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GRAMOPHONE (05/2023)
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Louis-Noël Bestion de Camboulas explains that ‘A Night in Venice’ aims ‘to reimagine a large-scale evening of festivities on the Piazza San Marco and in the Basilica, but also in the gardens and salons of the city’s palaces … a night of festive celebration … [that mingles] the sacred and profane, the intimate and the grandiose, dance and contemplation’. The concept should not be taken seriously: our 70-minute stroll around La Serenissima starts in about 1607 and finishes approximately 100 years later (a long evening by any standard), and it encompasses brief samples of at least eight different church services happening in a topsy-turvy ecclesiastical world in which two different Vespers (each with music from the 1640s) can both occur before two different Masses. In reality, this is a fun excuse for an entertaining mixture of Venetian church music interspersed with seven brief instrumental pieces mostly by composers who were employed in Cremona, Brescia and Mantua. There are also two sacred contrafacta of dissimilar Monteverdi madrigals (Ambrosius Profe’s version of ‘Parlo, miser, o taccio?’ and Aquilino Coppini’s parody of ‘Ferir quel petto, Silvio?’).

Ensemble Les Surprises kick off with a playful interpretation of Monteverdi’s second Dixit Dominus from Selva morale e spirituale (1641); the expressive flexibility of eight singers is matched stride for stride by the ensemble of two violins, one cornett, viola da gamba, dulcian, theorbo and harpsichord, directed from the organ by Bestion de Camboulas. Grandi’s three-voice O quam tu pulchra es (Il primo libro de motetti, 1610) is sung by male voices with seductive tenderness. Rigatti’s Magnificat from Messa e Salmi ariosi (1643) has a lightness of touch yet also moments of splendour, such as a gutsy cornett fanfare, thrusting dulcian and declamatory tenor in the arioso ‘Fecit potentiam’.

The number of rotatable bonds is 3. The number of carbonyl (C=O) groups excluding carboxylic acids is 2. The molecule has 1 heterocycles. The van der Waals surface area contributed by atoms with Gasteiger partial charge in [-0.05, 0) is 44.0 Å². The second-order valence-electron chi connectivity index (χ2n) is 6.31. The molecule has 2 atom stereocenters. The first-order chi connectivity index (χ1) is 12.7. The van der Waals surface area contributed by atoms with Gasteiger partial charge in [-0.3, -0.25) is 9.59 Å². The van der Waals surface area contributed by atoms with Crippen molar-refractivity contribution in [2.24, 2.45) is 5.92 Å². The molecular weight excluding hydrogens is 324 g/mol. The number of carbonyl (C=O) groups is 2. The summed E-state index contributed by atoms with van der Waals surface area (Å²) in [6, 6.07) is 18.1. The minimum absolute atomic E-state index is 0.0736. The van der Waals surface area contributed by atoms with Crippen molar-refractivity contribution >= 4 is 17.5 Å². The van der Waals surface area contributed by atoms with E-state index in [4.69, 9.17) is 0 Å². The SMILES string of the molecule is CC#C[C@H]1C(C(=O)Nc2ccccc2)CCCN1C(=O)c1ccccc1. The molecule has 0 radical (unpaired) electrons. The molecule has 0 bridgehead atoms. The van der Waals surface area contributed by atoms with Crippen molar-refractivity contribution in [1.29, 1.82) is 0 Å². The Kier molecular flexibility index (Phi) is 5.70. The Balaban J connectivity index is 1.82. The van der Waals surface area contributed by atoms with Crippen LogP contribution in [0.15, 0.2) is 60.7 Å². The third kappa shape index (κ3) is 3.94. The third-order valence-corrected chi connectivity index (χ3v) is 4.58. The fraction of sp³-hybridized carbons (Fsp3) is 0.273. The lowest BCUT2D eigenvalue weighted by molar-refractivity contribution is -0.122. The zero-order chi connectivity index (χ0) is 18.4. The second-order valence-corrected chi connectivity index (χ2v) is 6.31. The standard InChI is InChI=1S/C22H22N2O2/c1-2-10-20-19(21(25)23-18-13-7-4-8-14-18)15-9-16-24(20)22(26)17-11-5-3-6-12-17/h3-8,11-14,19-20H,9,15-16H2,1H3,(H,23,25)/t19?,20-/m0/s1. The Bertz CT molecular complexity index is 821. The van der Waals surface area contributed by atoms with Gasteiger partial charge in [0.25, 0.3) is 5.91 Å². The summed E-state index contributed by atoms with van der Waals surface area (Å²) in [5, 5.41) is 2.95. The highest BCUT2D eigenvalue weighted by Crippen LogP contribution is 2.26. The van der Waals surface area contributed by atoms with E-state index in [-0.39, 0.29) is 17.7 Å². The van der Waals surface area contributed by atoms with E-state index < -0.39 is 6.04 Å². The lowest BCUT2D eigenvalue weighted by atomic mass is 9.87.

Quicksilver recorders in the rushed start of Monteverdi’s Laudate Dominum omnes gentes (Selva morale) are unconvincing, although descending chains of chromaticism at the words ‘nos misericordia eius’ are handled wonderfully, and the small choir embraces rising dissonances and harmonic inflections fulsomely in Lotti’s eight-voice Crucifixus. The lament ‘Oro supplex’ from Legrenzi’s Prosa pro mortuis (a setting of the Dies irae, c1688) is performed dulcetly by countertenor Paulin Bündgen in dialogue with violin and recorders. There is a tender fusion of madrigalian clarity and sacred piety in Legrenzi’s Salve regina (Compiete con le lettanie & antifone, 1662).

Alpha’s woefully inadequate booklet fails to identity the origins of almost all of the featured music and does not credit soloists properly.

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